Then how about this - have you ever been to the opening night of brand new movie? Or when a new book in a series comes out? Or the new Apple product? If you've said yes to any of these, take that image and multiple it by thirty-five thousand.
That is a college bookstore on the first day of class.
Your idea of being first in line is also the idea of those other eager freshman, sophomores, juniors, and seniors. So how will you get your books if everyone has the same idea? Well, the answer to that can be three fold - earlier, online, or later.
Getting your books earlier means hitting the bookstore a few days or even a week before the first day of classes. Head to the store right around opening (most open at 6am). If you're groaning about the time, then so is everyone else, so the advantage is yours if you're up early. One huge advantage of this strategy is that you'll be able to preview the materials before the course starts and you'll be better prepared for any introductory material the professor presents you with on the first day of class.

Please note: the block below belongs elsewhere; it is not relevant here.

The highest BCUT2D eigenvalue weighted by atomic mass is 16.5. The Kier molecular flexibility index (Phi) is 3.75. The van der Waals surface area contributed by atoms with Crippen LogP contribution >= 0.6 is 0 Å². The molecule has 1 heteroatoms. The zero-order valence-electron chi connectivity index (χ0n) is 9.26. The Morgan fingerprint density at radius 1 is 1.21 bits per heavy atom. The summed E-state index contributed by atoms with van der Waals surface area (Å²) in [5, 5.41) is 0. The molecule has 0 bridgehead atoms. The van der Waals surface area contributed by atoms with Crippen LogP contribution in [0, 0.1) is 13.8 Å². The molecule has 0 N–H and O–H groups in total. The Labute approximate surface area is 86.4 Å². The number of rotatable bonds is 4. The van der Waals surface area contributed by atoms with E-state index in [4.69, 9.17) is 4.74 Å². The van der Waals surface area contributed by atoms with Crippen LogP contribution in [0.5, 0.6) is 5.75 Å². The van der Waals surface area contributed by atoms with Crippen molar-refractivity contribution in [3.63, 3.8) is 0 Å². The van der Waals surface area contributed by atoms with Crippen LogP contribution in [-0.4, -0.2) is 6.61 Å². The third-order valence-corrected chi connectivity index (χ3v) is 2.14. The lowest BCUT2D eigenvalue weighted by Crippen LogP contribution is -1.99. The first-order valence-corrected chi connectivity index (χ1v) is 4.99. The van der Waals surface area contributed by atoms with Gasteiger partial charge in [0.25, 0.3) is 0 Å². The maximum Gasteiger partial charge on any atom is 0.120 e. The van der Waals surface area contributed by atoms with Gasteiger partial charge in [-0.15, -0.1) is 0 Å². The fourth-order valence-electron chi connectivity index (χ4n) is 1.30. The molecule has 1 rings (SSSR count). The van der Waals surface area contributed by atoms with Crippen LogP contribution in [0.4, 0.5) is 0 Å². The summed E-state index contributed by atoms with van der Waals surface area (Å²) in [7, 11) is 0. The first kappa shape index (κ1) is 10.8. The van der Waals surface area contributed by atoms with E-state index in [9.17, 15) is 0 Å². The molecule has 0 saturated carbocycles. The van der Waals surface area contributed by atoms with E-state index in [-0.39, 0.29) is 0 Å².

As technology grows, many of the books on your list might be for sale online, either through the school itself, the publisher, Amazon, or even eBay. If you're able to get your schedule and that of your books weeks or months before the first day, hit online to see if you can score some or even of your books.
Getting your books later is a well known trick of those that been in school longer. They were freshman once and they remember, that's why they wait until the second day, week, or even second month of the second year. This works because you aren't hassling through crowds and you're not waiting in long lines. Don't wait too long though - you'll need to be to do assignments and projects before their due date.
Facebook @ author
Personal experience @ author